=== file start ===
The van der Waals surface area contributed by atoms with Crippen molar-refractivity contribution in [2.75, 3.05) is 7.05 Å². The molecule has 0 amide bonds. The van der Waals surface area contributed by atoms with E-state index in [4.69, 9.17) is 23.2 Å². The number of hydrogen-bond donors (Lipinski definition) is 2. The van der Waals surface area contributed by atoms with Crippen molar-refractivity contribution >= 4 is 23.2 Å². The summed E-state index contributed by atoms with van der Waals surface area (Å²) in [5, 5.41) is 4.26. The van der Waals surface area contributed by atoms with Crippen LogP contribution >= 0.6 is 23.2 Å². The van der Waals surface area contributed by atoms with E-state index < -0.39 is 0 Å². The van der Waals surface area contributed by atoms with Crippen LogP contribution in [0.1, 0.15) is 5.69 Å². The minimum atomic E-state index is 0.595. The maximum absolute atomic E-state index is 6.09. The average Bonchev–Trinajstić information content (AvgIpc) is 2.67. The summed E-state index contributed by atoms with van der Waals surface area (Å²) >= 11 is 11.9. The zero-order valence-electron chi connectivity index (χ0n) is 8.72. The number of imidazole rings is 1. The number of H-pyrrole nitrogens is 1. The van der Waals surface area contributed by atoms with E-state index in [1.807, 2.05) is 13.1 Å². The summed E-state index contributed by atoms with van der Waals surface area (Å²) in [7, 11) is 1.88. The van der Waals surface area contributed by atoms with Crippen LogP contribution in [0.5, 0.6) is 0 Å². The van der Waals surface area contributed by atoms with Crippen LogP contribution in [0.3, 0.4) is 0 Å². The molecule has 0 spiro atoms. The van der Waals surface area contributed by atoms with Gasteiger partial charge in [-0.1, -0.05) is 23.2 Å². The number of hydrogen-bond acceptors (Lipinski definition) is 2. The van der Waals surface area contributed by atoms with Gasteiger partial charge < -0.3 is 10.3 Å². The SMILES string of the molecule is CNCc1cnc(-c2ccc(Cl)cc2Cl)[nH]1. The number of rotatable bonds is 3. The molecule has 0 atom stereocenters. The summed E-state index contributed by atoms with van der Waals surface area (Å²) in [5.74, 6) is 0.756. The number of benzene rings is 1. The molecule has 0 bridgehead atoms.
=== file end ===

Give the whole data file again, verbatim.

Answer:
The van der Waals surface area contributed by atoms with Crippen molar-refractivity contribution in [2.75, 3.05) is 7.05 Å². The molecule has 0 amide bonds. The van der Waals surface area contributed by atoms with E-state index in [4.69, 9.17) is 23.2 Å². The number of hydrogen-bond donors (Lipinski definition) is 2. The van der Waals surface area contributed by atoms with Crippen molar-refractivity contribution >= 4 is 23.2 Å². The summed E-state index contributed by atoms with van der Waals surface area (Å²) in [5, 5.41) is 4.26. The van der Waals surface area contributed by atoms with Crippen LogP contribution >= 0.6 is 23.2 Å². The van der Waals surface area contributed by atoms with E-state index < -0.39 is 0 Å². The van der Waals surface area contributed by atoms with Crippen LogP contribution in [0.1, 0.15) is 5.69 Å². The minimum atomic E-state index is 0.595. The maximum absolute atomic E-state index is 6.09. The average Bonchev–Trinajstić information content (AvgIpc) is 2.67. The summed E-state index contributed by atoms with van der Waals surface area (Å²) >= 11 is 11.9. The zero-order valence-electron chi connectivity index (χ0n) is 8.72. The number of imidazole rings is 1. The number of H-pyrrole nitrogens is 1. The van der Waals surface area contributed by atoms with E-state index in [1.807, 2.05) is 13.1 Å². The summed E-state index contributed by atoms with van der Waals surface area (Å²) in [7, 11) is 1.88. The van der Waals surface area contributed by atoms with Crippen LogP contribution in [0.5, 0.6) is 0 Å². The van der Waals surface area contributed by atoms with Crippen LogP contribution in [0.3, 0.4) is 0 Å². The molecule has 0 spiro atoms. The van der Waals surface area contributed by atoms with Gasteiger partial charge in [-0.1, -0.05) is 23.2 Å². The number of hydrogen-bond acceptors (Lipinski definition) is 2. The van der Waals surface area contributed by atoms with Gasteiger partial charge < -0.3 is 10.3 Å². The SMILES string of the molecule is CNCc1cnc(-c2ccc(Cl)cc2Cl)[nH]1. The number of rotatable bonds is 3. The molecule has 0 atom stereocenters. The summed E-state index contributed by atoms with van der Waals surface area (Å²) in [5.74, 6) is 0.756. The number of benzene rings is 1. The molecule has 0 bridgehead atoms.